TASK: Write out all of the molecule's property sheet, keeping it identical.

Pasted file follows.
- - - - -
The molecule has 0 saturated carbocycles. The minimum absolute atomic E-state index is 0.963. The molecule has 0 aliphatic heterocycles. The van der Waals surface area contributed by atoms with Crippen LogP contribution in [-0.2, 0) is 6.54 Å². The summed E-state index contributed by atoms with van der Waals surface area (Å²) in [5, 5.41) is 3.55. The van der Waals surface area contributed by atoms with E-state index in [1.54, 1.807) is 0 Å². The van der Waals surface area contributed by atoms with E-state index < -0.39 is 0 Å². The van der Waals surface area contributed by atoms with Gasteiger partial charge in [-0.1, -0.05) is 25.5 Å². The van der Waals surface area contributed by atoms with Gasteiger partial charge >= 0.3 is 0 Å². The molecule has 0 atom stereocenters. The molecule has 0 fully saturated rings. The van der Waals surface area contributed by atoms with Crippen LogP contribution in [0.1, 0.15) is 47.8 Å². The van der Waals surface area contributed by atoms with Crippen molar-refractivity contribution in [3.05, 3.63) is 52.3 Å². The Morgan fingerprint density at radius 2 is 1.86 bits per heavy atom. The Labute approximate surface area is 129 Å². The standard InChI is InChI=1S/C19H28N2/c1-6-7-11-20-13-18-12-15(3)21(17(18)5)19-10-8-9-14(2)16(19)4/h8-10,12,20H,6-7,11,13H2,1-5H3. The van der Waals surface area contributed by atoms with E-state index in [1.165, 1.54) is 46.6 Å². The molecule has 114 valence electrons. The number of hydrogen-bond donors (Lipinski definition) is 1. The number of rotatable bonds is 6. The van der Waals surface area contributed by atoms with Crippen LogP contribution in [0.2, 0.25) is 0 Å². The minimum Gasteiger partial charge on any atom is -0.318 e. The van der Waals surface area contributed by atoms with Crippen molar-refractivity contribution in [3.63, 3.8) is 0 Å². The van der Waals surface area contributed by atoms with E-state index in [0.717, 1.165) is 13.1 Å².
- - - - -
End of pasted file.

The molecule has 0 saturated carbocycles. The minimum absolute atomic E-state index is 0.963. The molecule has 0 aliphatic heterocycles. The van der Waals surface area contributed by atoms with Crippen LogP contribution in [-0.2, 0) is 6.54 Å². The summed E-state index contributed by atoms with van der Waals surface area (Å²) in [5, 5.41) is 3.55. The van der Waals surface area contributed by atoms with E-state index in [1.54, 1.807) is 0 Å². The van der Waals surface area contributed by atoms with E-state index < -0.39 is 0 Å². The van der Waals surface area contributed by atoms with Gasteiger partial charge in [-0.1, -0.05) is 25.5 Å². The van der Waals surface area contributed by atoms with Gasteiger partial charge >= 0.3 is 0 Å². The molecule has 0 atom stereocenters. The molecule has 0 fully saturated rings. The van der Waals surface area contributed by atoms with Crippen LogP contribution in [0.1, 0.15) is 47.8 Å². The van der Waals surface area contributed by atoms with Crippen molar-refractivity contribution in [3.05, 3.63) is 52.3 Å². The Morgan fingerprint density at radius 2 is 1.86 bits per heavy atom. The Labute approximate surface area is 129 Å². The standard InChI is InChI=1S/C19H28N2/c1-6-7-11-20-13-18-12-15(3)21(17(18)5)19-10-8-9-14(2)16(19)4/h8-10,12,20H,6-7,11,13H2,1-5H3. The van der Waals surface area contributed by atoms with E-state index in [1.165, 1.54) is 46.6 Å². The molecule has 114 valence electrons. The number of hydrogen-bond donors (Lipinski definition) is 1. The number of rotatable bonds is 6. The van der Waals surface area contributed by atoms with Crippen LogP contribution in [0.2, 0.25) is 0 Å². The minimum Gasteiger partial charge on any atom is -0.318 e. The van der Waals surface area contributed by atoms with Crippen molar-refractivity contribution in [3.63, 3.8) is 0 Å². The van der Waals surface area contributed by atoms with E-state index in [0.717, 1.165) is 13.1 Å².